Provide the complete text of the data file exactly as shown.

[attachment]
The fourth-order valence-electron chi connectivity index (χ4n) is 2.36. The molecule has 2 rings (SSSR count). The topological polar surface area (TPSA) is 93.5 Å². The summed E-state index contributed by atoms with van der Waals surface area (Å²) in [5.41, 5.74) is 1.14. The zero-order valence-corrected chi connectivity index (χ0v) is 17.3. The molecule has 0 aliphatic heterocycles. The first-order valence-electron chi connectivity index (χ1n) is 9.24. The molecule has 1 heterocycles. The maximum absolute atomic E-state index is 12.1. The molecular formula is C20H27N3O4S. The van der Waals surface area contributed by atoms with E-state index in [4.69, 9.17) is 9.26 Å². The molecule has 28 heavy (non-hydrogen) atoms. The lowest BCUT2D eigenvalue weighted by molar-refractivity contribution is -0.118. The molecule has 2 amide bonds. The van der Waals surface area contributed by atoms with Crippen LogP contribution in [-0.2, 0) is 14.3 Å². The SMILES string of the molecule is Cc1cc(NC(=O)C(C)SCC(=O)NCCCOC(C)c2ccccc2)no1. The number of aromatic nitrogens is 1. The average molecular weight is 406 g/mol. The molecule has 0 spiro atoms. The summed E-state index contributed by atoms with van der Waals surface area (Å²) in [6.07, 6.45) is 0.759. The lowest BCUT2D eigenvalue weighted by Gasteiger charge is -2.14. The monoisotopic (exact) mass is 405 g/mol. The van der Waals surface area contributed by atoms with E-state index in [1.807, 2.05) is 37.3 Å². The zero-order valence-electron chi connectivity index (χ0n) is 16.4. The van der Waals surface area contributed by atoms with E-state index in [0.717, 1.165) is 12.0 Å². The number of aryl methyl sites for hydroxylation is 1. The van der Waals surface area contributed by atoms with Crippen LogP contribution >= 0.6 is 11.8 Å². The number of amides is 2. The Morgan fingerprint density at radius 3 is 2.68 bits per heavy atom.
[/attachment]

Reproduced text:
The fourth-order valence-electron chi connectivity index (χ4n) is 2.36. The molecule has 2 rings (SSSR count). The topological polar surface area (TPSA) is 93.5 Å². The summed E-state index contributed by atoms with van der Waals surface area (Å²) in [5.41, 5.74) is 1.14. The zero-order valence-corrected chi connectivity index (χ0v) is 17.3. The molecule has 0 aliphatic heterocycles. The first-order valence-electron chi connectivity index (χ1n) is 9.24. The molecule has 1 heterocycles. The maximum absolute atomic E-state index is 12.1. The molecular formula is C20H27N3O4S. The van der Waals surface area contributed by atoms with E-state index in [4.69, 9.17) is 9.26 Å². The molecule has 28 heavy (non-hydrogen) atoms. The lowest BCUT2D eigenvalue weighted by molar-refractivity contribution is -0.118. The molecule has 2 amide bonds. The van der Waals surface area contributed by atoms with Crippen LogP contribution in [-0.2, 0) is 14.3 Å². The SMILES string of the molecule is Cc1cc(NC(=O)C(C)SCC(=O)NCCCOC(C)c2ccccc2)no1. The number of aromatic nitrogens is 1. The average molecular weight is 406 g/mol. The molecule has 0 spiro atoms. The summed E-state index contributed by atoms with van der Waals surface area (Å²) in [6.07, 6.45) is 0.759. The lowest BCUT2D eigenvalue weighted by Gasteiger charge is -2.14. The monoisotopic (exact) mass is 405 g/mol. The van der Waals surface area contributed by atoms with E-state index in [1.807, 2.05) is 37.3 Å². The zero-order valence-electron chi connectivity index (χ0n) is 16.4. The van der Waals surface area contributed by atoms with E-state index in [0.717, 1.165) is 12.0 Å². The number of aryl methyl sites for hydroxylation is 1. The van der Waals surface area contributed by atoms with Crippen LogP contribution >= 0.6 is 11.8 Å². The number of amides is 2. The Morgan fingerprint density at radius 3 is 2.68 bits per heavy atom.